Classical music Q&A: How does a string quartet come up with programs? The Ear catches up with the Ancora String Quartet, which will close its 13th season this Friday night with piano quartets by Mozart, Frank Bridge and Joaquin Turina. Plus, WYSO members talk Thursday morning on WORT 88.9 FM

May 7, 2014
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ALERT: We are in the run-up to the always impressive Spring Concerts by members of the Wisconsin Youth Symphony Orchestras (WYSO).  And Good Friend of The Ear radio host Rich Samuels is helping to publicize the WYSO chamber music concerts on this Saturday, May 10, and the other instrumental groups and orchestras, with soloists, that will perform on Saturday, May 17, and Sunday May 18. The radio segment with violinist Isabelle Krier and pianist Charlie Collar will air on WORT 89.9 FM, starting at 7:08 a.m. on this Thursday morning, May 8. Following that segment, Samuels will be airing a concert featuring conductor Ken Woods (a WYSO and UW-Madison alumnus, who leads the English Symphony Orchestra in Wales in the United Kingdom). Here is a link to the WYSO website for more details about the two weekends of WYSO concerts:

http://wyso.music.wisc.edu/events/concerts-recitals/

WYSO rehesrsal Philharmonia Violins

By Jacob Stockinger

This Friday night at 7:30 p.m., three members of the Madison-based and critically acclaimed Ancora String Quartet (below) will close out its 13th season with a program that features a relative rarity in chamber music: piano quartets — by Wolfgang Amadeus Mozart, Frank Bridge and Joaquin Turina. (Below are, from left, Ancora members violinist Robin Ryan, violist Marika Fischer Hoyt and cellist Benjamin Whitcomb.)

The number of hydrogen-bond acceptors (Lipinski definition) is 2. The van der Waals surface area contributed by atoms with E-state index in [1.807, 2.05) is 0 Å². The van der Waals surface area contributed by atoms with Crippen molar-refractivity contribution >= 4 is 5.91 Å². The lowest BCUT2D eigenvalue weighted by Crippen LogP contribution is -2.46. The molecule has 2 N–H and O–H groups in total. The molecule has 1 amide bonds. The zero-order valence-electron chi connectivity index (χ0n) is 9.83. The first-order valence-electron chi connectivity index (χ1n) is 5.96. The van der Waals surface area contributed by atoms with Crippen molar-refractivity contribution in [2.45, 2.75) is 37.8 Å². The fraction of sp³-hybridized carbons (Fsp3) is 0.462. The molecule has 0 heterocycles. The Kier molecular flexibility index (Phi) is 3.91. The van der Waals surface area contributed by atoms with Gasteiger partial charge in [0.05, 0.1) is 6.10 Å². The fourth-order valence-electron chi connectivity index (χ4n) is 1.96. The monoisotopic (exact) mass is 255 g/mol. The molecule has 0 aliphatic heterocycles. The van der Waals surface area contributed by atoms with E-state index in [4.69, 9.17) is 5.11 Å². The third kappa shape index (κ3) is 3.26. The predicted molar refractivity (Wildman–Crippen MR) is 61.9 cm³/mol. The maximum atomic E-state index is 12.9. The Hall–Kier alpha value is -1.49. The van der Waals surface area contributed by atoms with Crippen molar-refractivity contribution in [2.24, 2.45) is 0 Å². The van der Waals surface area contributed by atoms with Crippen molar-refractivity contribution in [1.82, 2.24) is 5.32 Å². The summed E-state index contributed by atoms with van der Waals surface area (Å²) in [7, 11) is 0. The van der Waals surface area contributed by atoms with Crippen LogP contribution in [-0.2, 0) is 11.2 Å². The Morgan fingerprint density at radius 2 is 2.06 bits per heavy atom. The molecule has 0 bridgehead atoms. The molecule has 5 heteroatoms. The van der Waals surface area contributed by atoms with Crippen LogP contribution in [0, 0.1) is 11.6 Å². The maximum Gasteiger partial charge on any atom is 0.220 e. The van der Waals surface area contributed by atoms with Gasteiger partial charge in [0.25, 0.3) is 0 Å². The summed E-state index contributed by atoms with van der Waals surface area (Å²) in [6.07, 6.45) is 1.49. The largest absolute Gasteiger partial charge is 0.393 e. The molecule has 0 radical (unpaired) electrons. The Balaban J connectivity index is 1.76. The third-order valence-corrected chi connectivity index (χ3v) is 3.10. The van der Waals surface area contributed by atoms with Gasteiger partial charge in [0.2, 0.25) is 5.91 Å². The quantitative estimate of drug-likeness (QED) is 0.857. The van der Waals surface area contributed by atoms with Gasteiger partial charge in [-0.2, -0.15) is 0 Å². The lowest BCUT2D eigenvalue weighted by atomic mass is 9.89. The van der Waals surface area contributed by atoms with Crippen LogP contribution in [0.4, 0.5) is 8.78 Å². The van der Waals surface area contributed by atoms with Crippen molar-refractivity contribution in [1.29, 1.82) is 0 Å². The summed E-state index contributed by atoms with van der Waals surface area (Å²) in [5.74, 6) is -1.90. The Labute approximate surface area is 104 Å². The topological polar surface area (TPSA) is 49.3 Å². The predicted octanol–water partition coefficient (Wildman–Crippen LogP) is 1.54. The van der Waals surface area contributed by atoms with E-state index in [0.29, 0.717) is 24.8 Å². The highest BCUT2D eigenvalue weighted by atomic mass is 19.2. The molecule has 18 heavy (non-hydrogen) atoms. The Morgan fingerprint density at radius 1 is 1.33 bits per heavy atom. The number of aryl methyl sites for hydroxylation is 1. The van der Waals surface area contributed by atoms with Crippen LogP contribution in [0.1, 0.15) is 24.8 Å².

Ancora Trio 2014 Robin Ryan, Benjamin Marika Fischer Hoyt Whitcomb

The program includes the lyrical Piano Quartet No. 2 in E-Flat Major, K. 493, by Wolfgang Amadeus Mozart; the one-movement Piano Phantasy in F-Sharp Minor by 20th-century British composer Frank Bridge, who was also the teacher of Benjamin Britten; and the impassioned Piano Quartet in A minor, Op 67, by the lesser known 20th-century Spanish composer Joaquin Turina.

The guest artist is University of Wisconsin-Whitewater pianist MyungHee Chung (below), who joined the Ancora in 2010 in a memorable performance of the iconic Piano Quintet in F Minor, Op. 34, by Johannes Brahms.

myung hee chung

The concert will take place in the historic Landmark Auditorium, designed by Frank Lloyd Wright, at the First Unitarian Society of Madison, 900 University Bay Drive.

Tickets are available at the door, and are general seating. They cost $15 for the general public; $12 for students and seniors; and $6 for children under 12.

A free post-concert champagne reception is included in the ticket.

This year the quartet is a strong trio made up of violist Robin Ryan, violist Marika Fischer Hoyt and cellist Benjamin Whitcomb, who also teaches at the University of Wisconsin-Whitewater. First violinist Leanne League is on a one-year leave.

Violist Marika Fisher Hoyt, who also hosts a Saturday afternoon program on Wisconsin Public Radio and plays in the Madison Symphony Orchestra and other local groups, including period-instrument, early music ensembles, recently gave The Ear an email interview:

MarikaFischerHoyt

How does the Ancora Quartet choose repertoire and programs? How do you balance the well-known and the neglected? Highlight various instruments? Is any one of your members more active in selecting programs than the others?

All Ancora String Quartet players (below)  participate equally in proposing pieces and crafting the final programs. We keep a list of pieces that one or more of us would like to perform. In the spring of each year, we look at the list, and select pieces to form programs of roughly 70 minutes of music.

We aim for programs that offer a nice balance of familiar and unfamiliar, of Classical, Romantic and Modern style, and of varying lengths and degrees of emotional intensity.

For the first 10 years we presented pieces that were new to us as a quartet, but at this point we’ll sometimes include a piece we’ve performed before.  That’s usually a piece we really love, like the Beethoven Op. 74 “Harp” Quartet.

Ancora CR Barry Lewis